What Beauty Tells Me:
Novellas and Stories
Five stories about justice and forgiveness, intelligence and goodness, peace and beauty. A work of hope and reconciliation, a celebration of the world, a hymn for the fallen, a lyric of love.
The Innocent Alone Crave Justice: A true story about a knowingly false accusation of treason that created one of the greatest-ever travesties of justice and a national crisis. It could be America today. Maybe it is America today.
Suzie’s Horse, An Opera: A teenage girl in boarding school, ostracized and persecuted as a foreigner, is a gifted singer. When the music teacher discovers she loves opera, as does he, the special friendship of a shared passion quickly develops.
My Heart Ain’t Broken, It’s Just Taking A Break: A middle-aged country-and-western singer, down on his luck, drives cross-country to pay a final visit to his estranged father. In the hospital his music earns him another chance.
Camestres and Felapton: An elderly violinist has retired from a long career but retains all his musical passion. A reclusive widower, he encounters people who seem to be a life-long friend, a teenage prodigy, a former student, and a little girl dancing with an old man.
What Beauty Tells Me: In a meditation on beauty, intelligence, and goodness, Gustave Mahler, Isaac Newton, and Thomas Paine appear in a re-telling of Shakespeare’s “As You Like It.” Set in 1650 during the English Civil War, it seems a prophecy of our common concerns, our common joys.
Published by Collioure Books in "trade" (high quality) paperback.
“Readers seeking fiction that excels in subtle drama, thought-provoking scenarios, and characters forced to confront their own actions will find the blend of psychological and social insight revealing. “What Beauty Tells Me” is impeccably drawn, revealing approaches that take historical fact and inject personal insight into wide-ranging stories of hope and revelation.”
—Midwest Book Review
from The Innocent Alone Crave Justice:
You’re writhing again. For a brief time you had hoped Lucie would be allowed to join you in exile, but Mercier had taken care of that. How sublimely precious, how unspeakably soothing could be a brief few minutes in her presence, to see her, to see her face, to be certain she still existed, still cared. From a cell you wrote, “Alas, instead of being able to sob in your arms, to lean on you, my sobs have resounded in the emptiness of my prison.” From the hold of the ship you cry, tears streaming, that Lucie is not with you, wherever you are, somewhere in the Atlantic, destination unknown. You wipe away the tears before they freeze. Your cries amount to nothing against the sounds of the wind and the sea.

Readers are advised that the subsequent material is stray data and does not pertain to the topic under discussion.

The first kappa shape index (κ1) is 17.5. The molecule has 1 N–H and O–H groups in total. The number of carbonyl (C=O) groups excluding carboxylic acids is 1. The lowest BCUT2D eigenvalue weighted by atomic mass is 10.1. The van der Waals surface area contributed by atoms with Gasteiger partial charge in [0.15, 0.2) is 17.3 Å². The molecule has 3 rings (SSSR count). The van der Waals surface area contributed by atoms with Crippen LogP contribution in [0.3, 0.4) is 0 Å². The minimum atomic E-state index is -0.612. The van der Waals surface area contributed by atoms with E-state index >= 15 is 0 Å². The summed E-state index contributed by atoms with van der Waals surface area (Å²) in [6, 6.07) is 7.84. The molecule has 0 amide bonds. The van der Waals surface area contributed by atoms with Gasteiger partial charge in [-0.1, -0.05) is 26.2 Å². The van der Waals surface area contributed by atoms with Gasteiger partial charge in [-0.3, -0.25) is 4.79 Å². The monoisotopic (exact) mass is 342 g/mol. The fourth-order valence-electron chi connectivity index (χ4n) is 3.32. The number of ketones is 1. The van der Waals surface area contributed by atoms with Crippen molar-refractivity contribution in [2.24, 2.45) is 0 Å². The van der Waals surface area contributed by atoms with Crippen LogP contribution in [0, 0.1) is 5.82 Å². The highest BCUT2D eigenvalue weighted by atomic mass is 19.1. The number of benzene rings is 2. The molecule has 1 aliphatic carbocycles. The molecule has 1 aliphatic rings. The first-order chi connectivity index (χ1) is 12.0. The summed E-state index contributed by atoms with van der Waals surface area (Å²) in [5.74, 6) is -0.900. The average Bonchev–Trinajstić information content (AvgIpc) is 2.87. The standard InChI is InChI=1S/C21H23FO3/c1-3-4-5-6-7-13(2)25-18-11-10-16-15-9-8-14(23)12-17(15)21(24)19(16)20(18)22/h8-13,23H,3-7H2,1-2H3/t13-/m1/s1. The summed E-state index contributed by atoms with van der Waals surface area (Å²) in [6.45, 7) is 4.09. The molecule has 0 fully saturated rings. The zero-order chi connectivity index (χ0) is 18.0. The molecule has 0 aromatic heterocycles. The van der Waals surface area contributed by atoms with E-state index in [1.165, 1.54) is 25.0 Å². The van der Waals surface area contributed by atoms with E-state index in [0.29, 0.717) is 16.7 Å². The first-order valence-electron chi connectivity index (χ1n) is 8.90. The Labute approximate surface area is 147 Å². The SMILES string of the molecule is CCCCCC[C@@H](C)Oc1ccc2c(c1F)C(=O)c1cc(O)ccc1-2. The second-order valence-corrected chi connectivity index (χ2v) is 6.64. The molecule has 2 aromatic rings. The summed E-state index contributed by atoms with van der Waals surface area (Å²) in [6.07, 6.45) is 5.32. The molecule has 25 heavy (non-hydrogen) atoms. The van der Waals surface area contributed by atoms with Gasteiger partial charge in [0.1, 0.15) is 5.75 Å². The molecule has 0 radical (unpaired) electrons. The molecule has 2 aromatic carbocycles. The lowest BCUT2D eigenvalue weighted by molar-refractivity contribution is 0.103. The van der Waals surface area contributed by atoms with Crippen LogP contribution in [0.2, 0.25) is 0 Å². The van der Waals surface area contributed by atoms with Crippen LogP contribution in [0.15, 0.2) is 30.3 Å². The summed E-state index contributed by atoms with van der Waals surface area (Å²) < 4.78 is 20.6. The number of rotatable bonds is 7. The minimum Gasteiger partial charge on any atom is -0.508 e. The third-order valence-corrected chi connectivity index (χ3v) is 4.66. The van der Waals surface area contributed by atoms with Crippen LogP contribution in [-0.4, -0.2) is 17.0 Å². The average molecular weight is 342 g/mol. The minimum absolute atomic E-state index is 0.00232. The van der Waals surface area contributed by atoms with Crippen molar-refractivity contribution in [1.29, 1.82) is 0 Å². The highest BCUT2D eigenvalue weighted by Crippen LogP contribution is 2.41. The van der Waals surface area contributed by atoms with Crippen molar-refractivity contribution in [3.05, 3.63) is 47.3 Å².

from Suzie’s Horse, An Opera:
She listens—again—to the ‘mad’ scene, a tour de force of coloratura singing. Because Lucia is quietly raving to herself, the bravura of her opening arias is replaced with introspection, brief outbursts with longer lines. It’s exquisitely beautiful and devilishly difficult. Suzie can’t get enough of it, playing it over and over. Time after time she finds herself singing along. It’s irresistible; she turns up the volume and sings standing before the mirror, forgetting everything else.
from My Heart Ain’t Broken, It’s Just Taking A Break:
Lots of trucks. Lots of headlight glare. Aimless thoughts of the open road. How many miles had he covered this way, going from gig to gig, a process he sometimes liked to think of as being ‘on tour,’ even when he knew it was more like wandering from town to town scrounging for work. There wasn’t a lot of call anymore for an aging singer-songwriter with nothing but a voice, a guitar, and something to get off his chest. People liked a little drive to the beat so they could stomp and holler, some harmony to help remember the tune, while a long-legged girl in a ten-gallon hat and a five-gallon skirt never hurt business.
from Camestres and Felapton:
At some point I realized that that’s the way I’ve spent my life, attacking and defending myself. Does everyone do that? I don’t know, I’m afraid to ask. But then I did ask, I asked Paul, my best friend, we’ve known each other since we were kids, and he said, “What, you think you’re the only one? Mister Special? Mister God-hates-me? And why are you asking me this now? You should have asked seventy years ago, I could have spared you a lot of misery.”
“Yeah? You knew?”
“Of course I knew!”
from What Beauty Tells Me:
While they imagined the vast primeval Forest of Arden, Sir Isaac and his followers lived the rough life of exile, but it was also a calm pastoral life away from the cares of the world. Where once they lived in mansions, now they lived in caves; where once they had retinues of servants, now they fended for themselves; still it was a good life, a rough but simple life, and therefore pleasing; and as the duke often reminded his entourage, the adversities of the rough life had its sweet uses in its pastoral calm. Gone all political strife, gone the violence and cruelty of war, the mayhem of social disorder. Now everyone was free to wander the woods at leisure, to smell the spring flowers and listen to the birds. Though this bored some who chafed at idleness, the duke was a contented man in the forest because, there for the first time, he was free to pursue his beloved interest.